On Twitch, there are a ton of people trying to stream the most popular games like Fortnite, or PUB G, and I will tell you right now if there is any game category that has over 10,000 viewers total it will be next to impossible to get people to notice you. They would have to scroll down until their finger hurts to find you. That’s where social media comes in: you can make an Instagram, Twitter, or Youtube account to get yourself out there and to let people know when you are going live and what is in store for the stream. If you are extremely active on social media, you will grow a lot faster then just winging it.

You can also gain followers by cooperating with others. When you are done streaming for the day you have an opportunity to “host” another streamer. Hosting is when you broadcast another person’s stream on your account, so they have more of an opportunity when streaming to gain viewers and followers. Doing this lets the other person know who you are and most of the time they are super genuine and follow back and even host you when you are streaming too.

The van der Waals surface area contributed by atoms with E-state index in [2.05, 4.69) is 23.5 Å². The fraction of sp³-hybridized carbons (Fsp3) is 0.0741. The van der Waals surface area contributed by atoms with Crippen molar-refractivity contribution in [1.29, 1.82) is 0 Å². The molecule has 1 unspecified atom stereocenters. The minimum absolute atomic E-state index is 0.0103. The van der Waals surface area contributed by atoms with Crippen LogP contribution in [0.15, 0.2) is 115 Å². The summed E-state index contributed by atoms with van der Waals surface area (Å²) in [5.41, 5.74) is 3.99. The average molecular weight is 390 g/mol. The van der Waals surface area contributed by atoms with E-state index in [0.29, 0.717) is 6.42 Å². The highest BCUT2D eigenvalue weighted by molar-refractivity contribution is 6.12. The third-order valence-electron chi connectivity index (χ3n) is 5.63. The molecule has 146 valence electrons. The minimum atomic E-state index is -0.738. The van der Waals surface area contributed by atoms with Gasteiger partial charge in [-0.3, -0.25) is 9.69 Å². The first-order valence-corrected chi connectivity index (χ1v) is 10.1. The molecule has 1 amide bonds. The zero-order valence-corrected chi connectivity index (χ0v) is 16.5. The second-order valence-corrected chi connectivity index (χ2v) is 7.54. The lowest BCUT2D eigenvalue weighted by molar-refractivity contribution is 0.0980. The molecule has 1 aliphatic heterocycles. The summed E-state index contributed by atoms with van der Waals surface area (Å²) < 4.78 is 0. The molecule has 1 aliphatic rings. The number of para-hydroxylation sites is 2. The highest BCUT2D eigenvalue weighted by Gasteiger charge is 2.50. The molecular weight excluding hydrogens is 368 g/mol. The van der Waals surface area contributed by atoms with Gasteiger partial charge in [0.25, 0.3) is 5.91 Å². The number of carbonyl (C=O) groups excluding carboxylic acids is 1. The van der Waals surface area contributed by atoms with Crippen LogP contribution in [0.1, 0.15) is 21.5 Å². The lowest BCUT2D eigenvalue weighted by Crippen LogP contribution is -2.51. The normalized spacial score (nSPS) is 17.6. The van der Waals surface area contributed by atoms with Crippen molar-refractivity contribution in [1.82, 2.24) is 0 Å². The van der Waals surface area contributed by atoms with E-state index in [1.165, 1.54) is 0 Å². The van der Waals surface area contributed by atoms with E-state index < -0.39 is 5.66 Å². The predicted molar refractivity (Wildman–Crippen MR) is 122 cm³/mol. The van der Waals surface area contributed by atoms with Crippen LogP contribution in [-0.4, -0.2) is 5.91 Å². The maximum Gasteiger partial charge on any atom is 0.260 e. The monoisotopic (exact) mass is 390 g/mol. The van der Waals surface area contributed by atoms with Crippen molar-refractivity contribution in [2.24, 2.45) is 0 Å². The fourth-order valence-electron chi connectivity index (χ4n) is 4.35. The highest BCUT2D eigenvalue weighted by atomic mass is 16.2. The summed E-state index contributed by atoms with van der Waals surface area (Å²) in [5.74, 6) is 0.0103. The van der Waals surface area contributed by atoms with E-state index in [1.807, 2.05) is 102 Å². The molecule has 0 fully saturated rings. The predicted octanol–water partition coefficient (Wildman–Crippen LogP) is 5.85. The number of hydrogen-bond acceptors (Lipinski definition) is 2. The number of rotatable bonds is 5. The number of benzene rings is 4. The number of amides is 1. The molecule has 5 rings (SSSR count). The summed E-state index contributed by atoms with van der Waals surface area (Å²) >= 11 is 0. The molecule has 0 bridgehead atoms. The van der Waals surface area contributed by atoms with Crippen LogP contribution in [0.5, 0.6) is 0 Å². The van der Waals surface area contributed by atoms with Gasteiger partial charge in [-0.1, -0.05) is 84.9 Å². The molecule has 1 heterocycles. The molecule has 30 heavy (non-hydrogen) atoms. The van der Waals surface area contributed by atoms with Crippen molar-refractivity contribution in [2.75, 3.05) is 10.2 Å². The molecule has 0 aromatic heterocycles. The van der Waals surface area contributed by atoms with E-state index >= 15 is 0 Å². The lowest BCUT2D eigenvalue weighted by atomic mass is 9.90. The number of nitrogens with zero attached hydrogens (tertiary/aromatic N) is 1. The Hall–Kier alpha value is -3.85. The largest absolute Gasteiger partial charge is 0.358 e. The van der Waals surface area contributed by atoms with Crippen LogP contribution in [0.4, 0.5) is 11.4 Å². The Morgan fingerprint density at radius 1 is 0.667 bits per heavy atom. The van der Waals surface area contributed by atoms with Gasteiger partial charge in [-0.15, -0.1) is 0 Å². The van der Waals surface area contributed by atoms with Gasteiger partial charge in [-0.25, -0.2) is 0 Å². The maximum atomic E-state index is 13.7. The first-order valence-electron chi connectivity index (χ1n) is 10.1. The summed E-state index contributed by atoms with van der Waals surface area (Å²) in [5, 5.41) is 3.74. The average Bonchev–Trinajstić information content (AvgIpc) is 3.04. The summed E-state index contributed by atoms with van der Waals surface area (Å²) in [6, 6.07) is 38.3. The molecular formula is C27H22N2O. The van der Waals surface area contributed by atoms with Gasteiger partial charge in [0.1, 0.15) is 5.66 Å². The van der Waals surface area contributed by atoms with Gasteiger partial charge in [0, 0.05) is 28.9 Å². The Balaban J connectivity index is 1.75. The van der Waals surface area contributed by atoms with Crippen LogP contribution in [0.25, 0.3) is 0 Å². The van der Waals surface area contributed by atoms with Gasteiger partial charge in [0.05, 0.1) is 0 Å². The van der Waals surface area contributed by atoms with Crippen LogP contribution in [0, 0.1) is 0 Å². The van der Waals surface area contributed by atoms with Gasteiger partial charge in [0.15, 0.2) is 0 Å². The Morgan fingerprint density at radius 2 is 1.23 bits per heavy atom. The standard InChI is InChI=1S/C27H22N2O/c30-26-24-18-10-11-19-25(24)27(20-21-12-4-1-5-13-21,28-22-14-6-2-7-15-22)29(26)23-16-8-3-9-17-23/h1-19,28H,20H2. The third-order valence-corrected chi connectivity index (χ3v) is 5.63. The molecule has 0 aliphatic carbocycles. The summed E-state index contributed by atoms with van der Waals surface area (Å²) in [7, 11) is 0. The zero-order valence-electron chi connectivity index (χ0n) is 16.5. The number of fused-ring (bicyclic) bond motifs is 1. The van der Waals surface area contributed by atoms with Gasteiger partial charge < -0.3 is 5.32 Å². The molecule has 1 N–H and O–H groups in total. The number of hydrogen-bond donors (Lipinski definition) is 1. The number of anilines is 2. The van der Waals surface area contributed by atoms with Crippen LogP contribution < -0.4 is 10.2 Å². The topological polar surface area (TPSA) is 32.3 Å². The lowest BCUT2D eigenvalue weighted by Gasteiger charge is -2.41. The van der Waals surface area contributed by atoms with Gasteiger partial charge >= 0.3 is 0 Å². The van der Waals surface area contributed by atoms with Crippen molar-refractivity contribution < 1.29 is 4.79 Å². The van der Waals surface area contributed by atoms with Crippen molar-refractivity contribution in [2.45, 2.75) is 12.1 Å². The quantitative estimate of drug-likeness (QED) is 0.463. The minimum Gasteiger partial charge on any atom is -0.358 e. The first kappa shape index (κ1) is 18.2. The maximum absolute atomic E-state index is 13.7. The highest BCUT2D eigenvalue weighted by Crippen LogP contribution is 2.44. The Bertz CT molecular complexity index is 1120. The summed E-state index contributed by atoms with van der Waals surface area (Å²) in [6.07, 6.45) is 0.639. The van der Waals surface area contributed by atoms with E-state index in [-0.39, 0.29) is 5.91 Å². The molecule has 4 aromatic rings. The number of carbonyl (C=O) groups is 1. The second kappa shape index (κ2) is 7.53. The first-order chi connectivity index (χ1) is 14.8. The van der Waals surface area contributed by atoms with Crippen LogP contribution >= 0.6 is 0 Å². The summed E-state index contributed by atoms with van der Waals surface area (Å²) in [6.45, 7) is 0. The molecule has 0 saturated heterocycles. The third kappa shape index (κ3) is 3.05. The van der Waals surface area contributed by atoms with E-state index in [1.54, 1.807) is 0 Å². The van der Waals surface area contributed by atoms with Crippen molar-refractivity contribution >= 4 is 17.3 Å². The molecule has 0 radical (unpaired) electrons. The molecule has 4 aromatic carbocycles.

Game popularity is another big thing to consider before you start streaming. As of now the Fortnite category gets the most views in North America with 150,000 to 200,000 viewers at a time, and the League of Legends category is right behind it averaging 100,000 viewers at the same time. Those are the two biggest games on the scene right now and if you want to become well-known while streaming, I recommend streaming a less popular game. It is hard to process because you might want to stream Fortnite or League because they appeal to you, but since there are lots of popular accounts streaming those games, people will see a beginner’s lower follower number and pass. Why would someone want to watch you with one viewer versus someone like Ninja with 75,000 Viewers  Starting off with a game with a little less competition will get you more noticed as people don’t have to scroll down a lot to find you.